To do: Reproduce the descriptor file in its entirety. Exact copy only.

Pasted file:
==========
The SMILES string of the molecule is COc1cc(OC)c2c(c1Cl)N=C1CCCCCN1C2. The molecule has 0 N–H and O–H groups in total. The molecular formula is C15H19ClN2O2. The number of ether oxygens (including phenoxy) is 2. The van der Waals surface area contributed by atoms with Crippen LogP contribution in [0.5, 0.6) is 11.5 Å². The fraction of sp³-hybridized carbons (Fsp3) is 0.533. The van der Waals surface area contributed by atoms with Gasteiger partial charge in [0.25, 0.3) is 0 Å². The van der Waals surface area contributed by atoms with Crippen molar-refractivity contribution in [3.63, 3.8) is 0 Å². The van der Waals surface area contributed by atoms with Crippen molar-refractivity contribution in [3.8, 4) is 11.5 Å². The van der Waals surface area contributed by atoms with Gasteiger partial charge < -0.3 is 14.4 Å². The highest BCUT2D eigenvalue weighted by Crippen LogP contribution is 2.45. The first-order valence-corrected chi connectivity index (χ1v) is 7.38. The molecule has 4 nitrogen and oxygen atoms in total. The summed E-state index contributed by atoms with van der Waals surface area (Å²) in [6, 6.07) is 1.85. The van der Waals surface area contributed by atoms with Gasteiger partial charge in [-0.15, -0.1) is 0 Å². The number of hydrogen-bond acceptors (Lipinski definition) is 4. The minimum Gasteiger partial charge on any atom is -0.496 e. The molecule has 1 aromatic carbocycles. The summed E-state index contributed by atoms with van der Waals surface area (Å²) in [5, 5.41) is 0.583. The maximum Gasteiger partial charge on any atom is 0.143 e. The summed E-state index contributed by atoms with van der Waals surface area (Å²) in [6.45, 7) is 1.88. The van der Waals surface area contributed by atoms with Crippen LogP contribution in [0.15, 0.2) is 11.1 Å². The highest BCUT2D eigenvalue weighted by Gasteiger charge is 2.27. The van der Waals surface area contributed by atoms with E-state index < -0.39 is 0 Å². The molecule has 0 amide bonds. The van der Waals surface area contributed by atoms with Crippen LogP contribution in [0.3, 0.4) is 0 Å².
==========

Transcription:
The SMILES string of the molecule is COc1cc(OC)c2c(c1Cl)N=C1CCCCCN1C2. The molecule has 0 N–H and O–H groups in total. The molecular formula is C15H19ClN2O2. The number of ether oxygens (including phenoxy) is 2. The van der Waals surface area contributed by atoms with Crippen LogP contribution in [0.5, 0.6) is 11.5 Å². The fraction of sp³-hybridized carbons (Fsp3) is 0.533. The van der Waals surface area contributed by atoms with Gasteiger partial charge in [0.25, 0.3) is 0 Å². The van der Waals surface area contributed by atoms with Crippen molar-refractivity contribution in [3.63, 3.8) is 0 Å². The van der Waals surface area contributed by atoms with Crippen molar-refractivity contribution in [3.8, 4) is 11.5 Å². The van der Waals surface area contributed by atoms with Gasteiger partial charge < -0.3 is 14.4 Å². The highest BCUT2D eigenvalue weighted by Crippen LogP contribution is 2.45. The first-order valence-corrected chi connectivity index (χ1v) is 7.38. The molecule has 4 nitrogen and oxygen atoms in total. The summed E-state index contributed by atoms with van der Waals surface area (Å²) in [6, 6.07) is 1.85. The van der Waals surface area contributed by atoms with Gasteiger partial charge in [-0.15, -0.1) is 0 Å². The number of hydrogen-bond acceptors (Lipinski definition) is 4. The minimum Gasteiger partial charge on any atom is -0.496 e. The molecule has 1 aromatic carbocycles. The summed E-state index contributed by atoms with van der Waals surface area (Å²) in [5, 5.41) is 0.583. The maximum Gasteiger partial charge on any atom is 0.143 e. The summed E-state index contributed by atoms with van der Waals surface area (Å²) in [6.45, 7) is 1.88. The van der Waals surface area contributed by atoms with Crippen LogP contribution in [0.15, 0.2) is 11.1 Å². The highest BCUT2D eigenvalue weighted by Gasteiger charge is 2.27. The van der Waals surface area contributed by atoms with E-state index < -0.39 is 0 Å². The molecule has 0 amide bonds. The van der Waals surface area contributed by atoms with Crippen LogP contribution in [0.3, 0.4) is 0 Å².